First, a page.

Uppåkra was founded during the 1st century BC and was abandoned more than a thousand years later. This means that those who lived in Uppåkra were affected in a number of ways by the great events that created modern Europe. The Roman Empire reached its heyday and its decline. Religions such as Christianity and Islam arose and nations like France and England began to take shape. Meanwhile the Vikings embarked on their long journeys. The maps show how the most powerful kingdoms and empires on the continent changed during the long period in which Uppåkra existed.
2nd Century AD
In Uppåkra’s early phase, Europe was dominated by the Roman Empire. The empire was at its greatest during the 1st century AD. By then, the Romans ruled from Britain to the Arabian Peninsula. The Romans also traded with people outside the Empire’s borders; among these were the Germanic peoples, and thus also the people in Uppåkra.
6th Century AD
The Roman Empire became divided, with the western half coming under the control of different Germanic peoples in the 5th century. The eastern part continued to be ruled from Constantinople (modern day Istanbul) until the end of the Middle Ages. The period 400-550 AD is called the Migration Period. Many of the golden objects found in Uppåkra are from this period.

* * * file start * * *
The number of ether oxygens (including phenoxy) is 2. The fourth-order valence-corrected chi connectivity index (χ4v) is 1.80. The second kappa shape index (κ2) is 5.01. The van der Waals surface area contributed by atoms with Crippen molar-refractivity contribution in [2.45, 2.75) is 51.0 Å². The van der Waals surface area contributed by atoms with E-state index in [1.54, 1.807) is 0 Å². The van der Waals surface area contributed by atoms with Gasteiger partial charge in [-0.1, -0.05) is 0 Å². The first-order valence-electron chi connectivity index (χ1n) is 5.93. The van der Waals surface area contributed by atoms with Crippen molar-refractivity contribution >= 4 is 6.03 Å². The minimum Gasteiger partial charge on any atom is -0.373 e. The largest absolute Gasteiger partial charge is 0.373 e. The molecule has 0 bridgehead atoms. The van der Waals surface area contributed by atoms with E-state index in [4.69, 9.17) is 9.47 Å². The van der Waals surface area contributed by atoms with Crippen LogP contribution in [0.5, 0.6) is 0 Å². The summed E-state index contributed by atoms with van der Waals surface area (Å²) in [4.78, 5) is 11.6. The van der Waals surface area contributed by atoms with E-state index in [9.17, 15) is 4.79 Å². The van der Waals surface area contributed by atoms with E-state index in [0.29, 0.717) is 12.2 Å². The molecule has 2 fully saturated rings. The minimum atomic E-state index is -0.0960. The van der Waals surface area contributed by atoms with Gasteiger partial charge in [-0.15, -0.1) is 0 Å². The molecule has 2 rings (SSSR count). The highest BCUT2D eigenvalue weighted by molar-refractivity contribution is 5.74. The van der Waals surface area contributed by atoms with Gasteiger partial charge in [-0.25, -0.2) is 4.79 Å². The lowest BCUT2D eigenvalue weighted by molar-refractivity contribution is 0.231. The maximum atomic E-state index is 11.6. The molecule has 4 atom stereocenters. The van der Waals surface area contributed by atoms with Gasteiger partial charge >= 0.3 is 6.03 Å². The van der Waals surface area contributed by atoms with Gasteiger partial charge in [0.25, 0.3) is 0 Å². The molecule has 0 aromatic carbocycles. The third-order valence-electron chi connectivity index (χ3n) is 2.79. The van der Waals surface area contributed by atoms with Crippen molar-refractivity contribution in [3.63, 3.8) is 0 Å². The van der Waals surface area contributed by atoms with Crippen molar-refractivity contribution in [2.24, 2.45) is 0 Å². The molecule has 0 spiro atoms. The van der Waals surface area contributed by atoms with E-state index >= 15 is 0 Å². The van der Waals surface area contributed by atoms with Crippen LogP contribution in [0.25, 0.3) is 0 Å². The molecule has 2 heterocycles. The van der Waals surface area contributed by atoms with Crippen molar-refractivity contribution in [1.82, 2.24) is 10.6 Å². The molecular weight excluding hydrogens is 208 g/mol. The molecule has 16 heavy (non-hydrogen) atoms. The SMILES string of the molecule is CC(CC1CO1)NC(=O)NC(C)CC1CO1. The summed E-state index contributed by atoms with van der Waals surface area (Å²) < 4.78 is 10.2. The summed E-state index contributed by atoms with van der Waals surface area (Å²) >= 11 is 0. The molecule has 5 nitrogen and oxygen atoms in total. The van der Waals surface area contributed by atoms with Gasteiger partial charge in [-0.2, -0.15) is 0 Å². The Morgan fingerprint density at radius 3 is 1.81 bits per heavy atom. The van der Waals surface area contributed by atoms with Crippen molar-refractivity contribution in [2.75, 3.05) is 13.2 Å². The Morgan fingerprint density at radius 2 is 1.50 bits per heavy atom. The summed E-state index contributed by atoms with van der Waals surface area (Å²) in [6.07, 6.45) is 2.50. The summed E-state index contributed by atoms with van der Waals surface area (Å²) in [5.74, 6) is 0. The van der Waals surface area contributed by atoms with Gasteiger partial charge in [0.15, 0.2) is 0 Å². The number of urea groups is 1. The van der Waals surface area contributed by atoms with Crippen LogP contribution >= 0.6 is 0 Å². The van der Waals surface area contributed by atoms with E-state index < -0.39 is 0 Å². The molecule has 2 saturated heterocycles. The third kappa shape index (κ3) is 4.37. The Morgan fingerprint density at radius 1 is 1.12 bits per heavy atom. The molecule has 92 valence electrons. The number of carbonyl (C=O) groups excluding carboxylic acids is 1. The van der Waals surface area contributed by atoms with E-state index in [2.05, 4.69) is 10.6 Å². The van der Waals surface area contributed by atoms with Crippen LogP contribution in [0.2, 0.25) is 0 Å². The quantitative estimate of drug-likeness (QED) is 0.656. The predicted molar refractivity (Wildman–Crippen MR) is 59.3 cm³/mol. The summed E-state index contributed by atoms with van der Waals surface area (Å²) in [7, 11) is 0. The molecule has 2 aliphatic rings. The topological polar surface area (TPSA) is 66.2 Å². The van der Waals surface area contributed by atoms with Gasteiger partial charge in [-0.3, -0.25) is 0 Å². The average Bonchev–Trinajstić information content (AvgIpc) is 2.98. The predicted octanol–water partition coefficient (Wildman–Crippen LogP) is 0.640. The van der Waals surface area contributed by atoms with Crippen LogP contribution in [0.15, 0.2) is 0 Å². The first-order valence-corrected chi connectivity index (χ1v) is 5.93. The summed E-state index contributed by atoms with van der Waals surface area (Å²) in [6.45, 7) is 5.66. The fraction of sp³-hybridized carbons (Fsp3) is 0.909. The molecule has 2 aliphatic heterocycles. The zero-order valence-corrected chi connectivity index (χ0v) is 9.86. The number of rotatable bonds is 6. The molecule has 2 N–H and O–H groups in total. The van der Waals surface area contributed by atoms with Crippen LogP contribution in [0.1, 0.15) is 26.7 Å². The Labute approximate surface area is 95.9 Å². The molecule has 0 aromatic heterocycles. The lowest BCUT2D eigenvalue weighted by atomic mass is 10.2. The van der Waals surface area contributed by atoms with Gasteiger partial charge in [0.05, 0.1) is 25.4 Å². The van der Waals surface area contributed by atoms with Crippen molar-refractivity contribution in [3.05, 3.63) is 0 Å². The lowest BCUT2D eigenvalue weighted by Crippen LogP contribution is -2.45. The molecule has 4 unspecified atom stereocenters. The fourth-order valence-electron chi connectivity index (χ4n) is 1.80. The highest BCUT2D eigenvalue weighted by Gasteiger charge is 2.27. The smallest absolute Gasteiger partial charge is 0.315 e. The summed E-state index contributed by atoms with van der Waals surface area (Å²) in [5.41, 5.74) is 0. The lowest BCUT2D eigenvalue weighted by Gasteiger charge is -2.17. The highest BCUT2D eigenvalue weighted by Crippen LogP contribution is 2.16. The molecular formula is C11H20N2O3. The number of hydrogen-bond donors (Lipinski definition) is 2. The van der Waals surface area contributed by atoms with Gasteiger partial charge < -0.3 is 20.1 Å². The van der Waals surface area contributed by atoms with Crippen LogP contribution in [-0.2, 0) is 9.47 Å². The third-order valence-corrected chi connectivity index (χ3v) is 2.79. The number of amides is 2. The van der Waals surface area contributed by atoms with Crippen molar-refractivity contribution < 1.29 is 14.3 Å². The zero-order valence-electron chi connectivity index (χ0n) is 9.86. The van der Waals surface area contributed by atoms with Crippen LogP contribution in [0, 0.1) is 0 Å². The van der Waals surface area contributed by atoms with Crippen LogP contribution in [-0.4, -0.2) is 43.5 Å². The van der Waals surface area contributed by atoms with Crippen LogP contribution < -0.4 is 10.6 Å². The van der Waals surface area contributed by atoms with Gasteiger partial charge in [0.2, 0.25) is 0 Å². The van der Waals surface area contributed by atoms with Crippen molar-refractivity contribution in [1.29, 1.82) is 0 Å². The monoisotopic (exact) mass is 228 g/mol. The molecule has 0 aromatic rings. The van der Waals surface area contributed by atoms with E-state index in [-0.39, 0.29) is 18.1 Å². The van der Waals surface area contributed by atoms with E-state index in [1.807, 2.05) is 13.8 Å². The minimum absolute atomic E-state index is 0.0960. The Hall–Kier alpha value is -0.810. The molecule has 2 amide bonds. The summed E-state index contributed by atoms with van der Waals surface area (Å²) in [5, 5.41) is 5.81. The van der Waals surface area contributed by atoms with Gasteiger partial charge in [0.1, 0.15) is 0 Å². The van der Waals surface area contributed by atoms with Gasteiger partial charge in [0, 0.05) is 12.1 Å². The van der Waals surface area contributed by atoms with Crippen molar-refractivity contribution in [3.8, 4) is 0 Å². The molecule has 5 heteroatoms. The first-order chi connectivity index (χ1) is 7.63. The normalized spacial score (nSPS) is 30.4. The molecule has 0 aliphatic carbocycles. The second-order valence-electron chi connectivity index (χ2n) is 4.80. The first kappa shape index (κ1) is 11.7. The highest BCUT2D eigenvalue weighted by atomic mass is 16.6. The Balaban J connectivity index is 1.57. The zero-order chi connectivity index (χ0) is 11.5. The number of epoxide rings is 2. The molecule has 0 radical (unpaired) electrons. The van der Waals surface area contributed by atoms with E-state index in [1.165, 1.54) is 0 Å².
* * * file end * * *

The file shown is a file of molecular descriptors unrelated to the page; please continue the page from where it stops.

9th Century AD
During the 9th century the Frankish kingdom emerged as a new great power. Christianity was the new dominant religion. At the same time, the Norse started to travel far and wide to trade, plunder and conquer new territories. To the south, the Middle East became united under Islam. This religion expanded all the way to modern-day Spain and southern Italy.
Image: New kingdoms emerged during the Migration Period
Image: This representation in silver found in Uppåkra of a man wearing Oriental baggy trousers demonstrates contact Eastern cultures.